Tuesday, January 15, 2013

Schadenfreude Click-bait Is Always Thus


New York Magazine recently published an ass-ey (my neologism for an essay allowing the author to make a complete ass of her or himself).

I won't link to it or name its writer (who surely has a Google Alert for all such mentions), but must ask:  Is this the apex of editorial cynicism?

The rambling piece had no focus, and seemingly no editorial oversight, save perhaps some horrible person whispering in the psychosis-inclined ear of the writer, "Yes, do add another un-self-aware anecdote that makes readers loathe you. Show – and tell – us your wreckage without being interesting. Folks love to be enraged by privileged twits. Be bold. Everyone will be trying to decode what the hell you're talking about. And the clicks will be mine, mine, mine!"

I fell right into the trap. 

I sent a message to a writer-friend immediately after choking down all 5500 words. "Be sure to read this before I see you tomorrow. I need to process." She didn't wait. Couple hours later, my Gchat went ding with her shared gobsmackitude. "I don't know where to begin with the WTFs."

The publication had us just where they needed us:  Engaged, enraptured and pissed off. 

As we tried to understand what the hell the writer was getting at, and wondering if ALL the editors had taken Xmas break and simply hit publish upon receipt, I felt a thud hit my stomach.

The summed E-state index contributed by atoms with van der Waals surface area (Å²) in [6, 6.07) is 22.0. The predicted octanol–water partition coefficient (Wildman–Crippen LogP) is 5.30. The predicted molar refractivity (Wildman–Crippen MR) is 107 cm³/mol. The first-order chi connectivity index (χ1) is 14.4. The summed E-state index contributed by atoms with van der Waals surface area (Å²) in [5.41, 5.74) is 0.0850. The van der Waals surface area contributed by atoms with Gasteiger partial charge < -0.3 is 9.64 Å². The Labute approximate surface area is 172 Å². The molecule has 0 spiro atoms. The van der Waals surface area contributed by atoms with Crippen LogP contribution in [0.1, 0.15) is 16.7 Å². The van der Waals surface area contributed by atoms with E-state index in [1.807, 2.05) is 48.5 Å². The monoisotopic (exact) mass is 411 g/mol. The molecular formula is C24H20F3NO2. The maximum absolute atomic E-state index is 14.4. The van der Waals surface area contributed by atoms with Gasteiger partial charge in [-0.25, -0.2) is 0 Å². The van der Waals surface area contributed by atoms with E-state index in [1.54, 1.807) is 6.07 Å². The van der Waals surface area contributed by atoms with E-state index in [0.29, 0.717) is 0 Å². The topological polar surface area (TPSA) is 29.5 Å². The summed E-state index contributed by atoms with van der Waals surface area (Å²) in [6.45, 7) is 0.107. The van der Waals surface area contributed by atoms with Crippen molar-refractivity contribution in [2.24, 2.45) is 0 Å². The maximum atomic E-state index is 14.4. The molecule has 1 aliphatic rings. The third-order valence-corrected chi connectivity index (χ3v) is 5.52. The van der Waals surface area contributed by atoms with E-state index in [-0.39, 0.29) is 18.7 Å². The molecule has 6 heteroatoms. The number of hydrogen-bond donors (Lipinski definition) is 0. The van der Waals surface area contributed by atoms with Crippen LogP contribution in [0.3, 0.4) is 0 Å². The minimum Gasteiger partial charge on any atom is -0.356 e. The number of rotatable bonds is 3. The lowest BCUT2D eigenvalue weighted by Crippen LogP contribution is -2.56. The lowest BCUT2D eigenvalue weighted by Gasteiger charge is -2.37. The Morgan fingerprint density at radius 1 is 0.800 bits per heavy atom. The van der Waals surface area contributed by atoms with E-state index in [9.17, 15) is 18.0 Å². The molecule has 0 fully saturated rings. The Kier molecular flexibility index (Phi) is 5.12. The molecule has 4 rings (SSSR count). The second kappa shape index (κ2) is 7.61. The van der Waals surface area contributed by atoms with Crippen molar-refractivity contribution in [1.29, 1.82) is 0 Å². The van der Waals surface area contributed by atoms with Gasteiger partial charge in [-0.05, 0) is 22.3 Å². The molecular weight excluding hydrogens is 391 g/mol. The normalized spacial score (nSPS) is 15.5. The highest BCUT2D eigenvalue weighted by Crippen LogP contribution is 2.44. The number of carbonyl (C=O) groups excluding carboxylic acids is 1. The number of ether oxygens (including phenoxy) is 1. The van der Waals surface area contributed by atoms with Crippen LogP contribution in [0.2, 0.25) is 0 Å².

Jeezus. They meant it to be this way. The editors wanted to cause a disgusted tizzy. They don't care if this writer never works again, or worse, goes to the end of what appears to be a dangerous downward spiral.

They absolutely don't care about us, their readers. Or our time. Or our mental health being put on a one-way bus to Frustration Crazytown. 

Trust me, read this book
I know this because I read TRUST ME, I'M LYING, Ryan Holiday's excoriation of digital media, blogs and citizen journalism.

Now, Mr. Holiday is no puritanical scold. He rolls with some questionable characters in his professional and personal life. He knows dirty tricks and has perpetrated them on behalf of clients. 

The man is also no dummy, crystalizing the issues better than anyone else I've read. A typical passage, from page 104:

Pageview journalism treats people by what they APPEAR to want – from data that is unrepresentative to say the least – and gives them this and only this until they have forgotten that there could be anything else. It takes the audience at their worst and makes them worse. And then, when criticized, publishers throw up their hands as if to say, "We wish people liked better stuff, too," as if they had nothing to do with it.  Well, they do.

And, ahem, page 138:  ...the best way to make your critics work for you is to make them irrationally angry. Blinded with rage or indignation, they spread your message to every ear and media outlet they can find. 

Guilty. 

So how can a media-junkie help turn things around? Or at least not exacerbate the situation?

Holiday suggests asceticism:  The second you stop and walk away, the monster will start to wither, and you will be happy again. (p.236)

I have not yet succeeded in refusing to click the culture-warpers. But I do not trust them. My laughter and interest now tinged with skepticism. 

It's sad. And it's good.

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